Thomson said in 1877 he "had accumulated enough money and was able to borrow enough more to start a store of my own on Vine Street, next to the Arcade" (at 179 Vine Street). An advertisement described Thomson as a "bookseller, stationer and importer" and a "library agency for the economical purchase of books." Thomson said "there I worked for five years, and I went to work every morning at 7 o'clock and kept open until 9 o'clock every night. And I didn't have a vacation in all that time, nor a day off."
In 1880, demonstrating his scholarly interest in history, the 28-year-old Thomson published The Bibliography of the State of Ohio, a 1,285-entry reference work which he had started to compile on his own time while working for Clarke. An advertisement called the 436-page volume "a catalogue of the books and pamphlets relating to the history of the state" including "collations and bibliographical and critical notes."
Literary World, published in Boston, said "Mr. Thomson is to be congratulated upon the successful completion of a task which, in motive, plan and all the details of its execution, deserves hearty praise," noting "its preparation has been the work of eight years, and the compiler has researched nearly every public library likely to yield materials from Boston to St. Paul, and personally examined almost every publication mentioned." The review said bibliographies "of only three other states have as yet been published in book form, namely Massachusetts, Rhode Island and Minnesota." In recognition of his work, Thomson was elected in 1881 as a member of the Royal Geographical Society of France.
In 1880 Thomson sold his highly-acclaimed bibliography for $8 or $18, depending on the quality of the cover. Recently, surviving copies -- still in demand by scholars, libraries and booksellers -- were priced at $300.
In November 1882, Thomson said, "I borrowed the money and we bought some presses and type and hired some printers and commenced publishing toy books and nursery rhymes. They made an instant hit."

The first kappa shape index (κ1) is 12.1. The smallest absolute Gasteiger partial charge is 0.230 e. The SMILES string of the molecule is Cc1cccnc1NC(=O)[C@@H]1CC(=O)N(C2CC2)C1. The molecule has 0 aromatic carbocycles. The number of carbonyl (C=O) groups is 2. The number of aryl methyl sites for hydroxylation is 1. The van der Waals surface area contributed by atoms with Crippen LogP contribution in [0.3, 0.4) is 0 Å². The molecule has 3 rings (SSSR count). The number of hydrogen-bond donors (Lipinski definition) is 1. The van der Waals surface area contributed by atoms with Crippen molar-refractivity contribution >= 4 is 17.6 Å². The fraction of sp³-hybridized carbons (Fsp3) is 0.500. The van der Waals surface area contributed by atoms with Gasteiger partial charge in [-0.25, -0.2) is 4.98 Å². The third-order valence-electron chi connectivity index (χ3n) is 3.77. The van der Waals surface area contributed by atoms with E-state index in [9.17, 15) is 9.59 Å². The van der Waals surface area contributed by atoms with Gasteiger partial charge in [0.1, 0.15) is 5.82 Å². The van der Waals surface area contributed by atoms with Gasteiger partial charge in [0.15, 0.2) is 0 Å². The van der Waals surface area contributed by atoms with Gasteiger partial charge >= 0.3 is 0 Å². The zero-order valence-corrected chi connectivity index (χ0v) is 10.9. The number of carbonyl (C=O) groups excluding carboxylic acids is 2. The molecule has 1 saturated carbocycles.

This was in a leased building, once a carriage factory, at Baymiller and Everett streets in Cincinnati. His important partner in this business was his wife of seven years, Laura Gamble Thomson, a native of Louisville, Ky.
"I had $10 when I was married," recalled Thomson, who said his wife "had a great gift at writing poetry, jingles and pretty little lines. And she could write the most delightful children's books and nursery tales. I owe much to her," said Thomson. Later they produced valentines. "My wife got the idea first," he said, "and she was a wonder in planning the designs and writing the lines."
A fire Oct. 8, 1884, caused about $75,000 in damage, $55,000 of which was covered by insurance. A Cincinnati Enquirer report of the fire said Thomson employed about 100 people and operated five presses in the five-story building. The newspaper described it as "Peter G. Thomson's extensive manufactory of toy books and games, the only establishment of the kind, with one exception, in the United States."
The disaster didn't stop Thomson, who found a new location and was back in business before Christmas. Dec. 1, 1884, Thomson announced he had "sold out my entire book and stationery business to the firm of Woodruff, Beard & Co., and having leased the Russell & Morgan Bldg., 258 and 260 Race Street, will hereafter give my entire attention to the manufacture of children's toy books and games, and color printing." Two years later, a price list showed Thomson selling toy books at from one cent to 25 cents each; bound books at 50 cents to $1.50; and paper dolls and soldiers for one cent to 15 cents. Meanwhile, Thomson, who since 1864 had been residing at 104 Broadway (east side, third door from Third Street between Third and Fourth streets), moved his wife and five children to College Hill in 1885.
Peter and Laura Thomson's printing business continued to prosper, especially the sale of valentines, which retailed five for a penny. Thomson said "by easy stages we worked up a big business in valentine and children's books and my wife wrote several series that had a large sale."
In fact, business was so good that Thomson became a prime competitor to a Brooklyn company recognized as the largest producer of cards. Soon a price war erupted.
In 1887, according to the Cincinnati Times-Star, "Peter Thomson made a trip to Brooklyn and called at the offices of McLaughlin & Company, offering to buy out the owners. "I want to buy this establishment," Thomson is reputed to have said. "But this establishment is not for sale," he was told. "But there must be some figure at which you will sell. Some figure up in the millions," Thomson replied. "No there isn't. We are not in the selling-out business. We are buying out, we are. We will buy you out," insisted a McLaughlin representative. "But I don't want to sell," said Thomson as the battle of words continued.